Of one and a half million surviving photographs related to Nazi concentration camps, only four depict the actual process of mass killing perpetrated at the gas chambers. Images in Spite of All reveals that these rare photos of Auschwitz, taken clandestinely by one of the Jewish prisoners forced to help carry out the atrocities there, were made as a potent act of resistance.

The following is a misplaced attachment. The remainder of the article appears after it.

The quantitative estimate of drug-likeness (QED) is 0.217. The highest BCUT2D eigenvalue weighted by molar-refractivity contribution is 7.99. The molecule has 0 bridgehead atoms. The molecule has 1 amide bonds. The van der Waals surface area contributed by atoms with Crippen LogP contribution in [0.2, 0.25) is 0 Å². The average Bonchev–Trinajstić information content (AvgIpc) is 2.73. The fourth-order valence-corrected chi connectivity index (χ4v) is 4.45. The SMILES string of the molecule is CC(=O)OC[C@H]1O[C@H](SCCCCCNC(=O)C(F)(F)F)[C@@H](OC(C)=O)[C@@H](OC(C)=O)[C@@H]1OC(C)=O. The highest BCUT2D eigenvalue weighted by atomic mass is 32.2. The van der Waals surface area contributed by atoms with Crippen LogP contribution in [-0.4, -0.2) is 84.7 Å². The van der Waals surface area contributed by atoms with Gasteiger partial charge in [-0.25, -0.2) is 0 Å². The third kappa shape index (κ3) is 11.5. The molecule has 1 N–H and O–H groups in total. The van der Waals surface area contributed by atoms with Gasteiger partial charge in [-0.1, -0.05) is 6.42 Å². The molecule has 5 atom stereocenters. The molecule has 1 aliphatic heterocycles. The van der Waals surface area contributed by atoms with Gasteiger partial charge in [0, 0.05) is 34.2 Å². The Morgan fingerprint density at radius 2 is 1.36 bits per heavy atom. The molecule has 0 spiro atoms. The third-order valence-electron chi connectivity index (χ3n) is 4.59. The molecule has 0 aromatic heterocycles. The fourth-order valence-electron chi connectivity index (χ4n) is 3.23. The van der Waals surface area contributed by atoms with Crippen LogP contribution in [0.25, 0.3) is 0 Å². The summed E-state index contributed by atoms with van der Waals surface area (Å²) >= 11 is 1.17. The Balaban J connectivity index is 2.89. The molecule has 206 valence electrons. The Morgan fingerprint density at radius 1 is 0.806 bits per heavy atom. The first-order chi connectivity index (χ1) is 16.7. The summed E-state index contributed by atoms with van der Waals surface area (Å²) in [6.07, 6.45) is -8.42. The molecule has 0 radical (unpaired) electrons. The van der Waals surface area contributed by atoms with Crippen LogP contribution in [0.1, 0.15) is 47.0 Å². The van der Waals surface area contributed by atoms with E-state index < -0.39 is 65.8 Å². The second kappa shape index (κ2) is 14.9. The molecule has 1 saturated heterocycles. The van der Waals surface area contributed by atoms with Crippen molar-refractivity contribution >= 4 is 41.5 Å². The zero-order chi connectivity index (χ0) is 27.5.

Available today because they were smuggled out of the camp and into the hands of Polish resistance fighters, the photographs show a group of naked women being herded into the gas chambers and the cremation of corpses that have just been pulled out. Georges Didi-Huberman’s relentless consideration of these harrowing scenes demonstrates how Holocaust testimony can shift from texts and imaginations to irrefutable images that attempt to speak the unspeakable. Including a powerful response to those who have criticized his interest in these images as voyeuristic, Didi-Huberman’s eloquent reflections constitute an invaluable contribution to debates over the representability of the Holocaust and the status of archival photographs in an image-saturated world.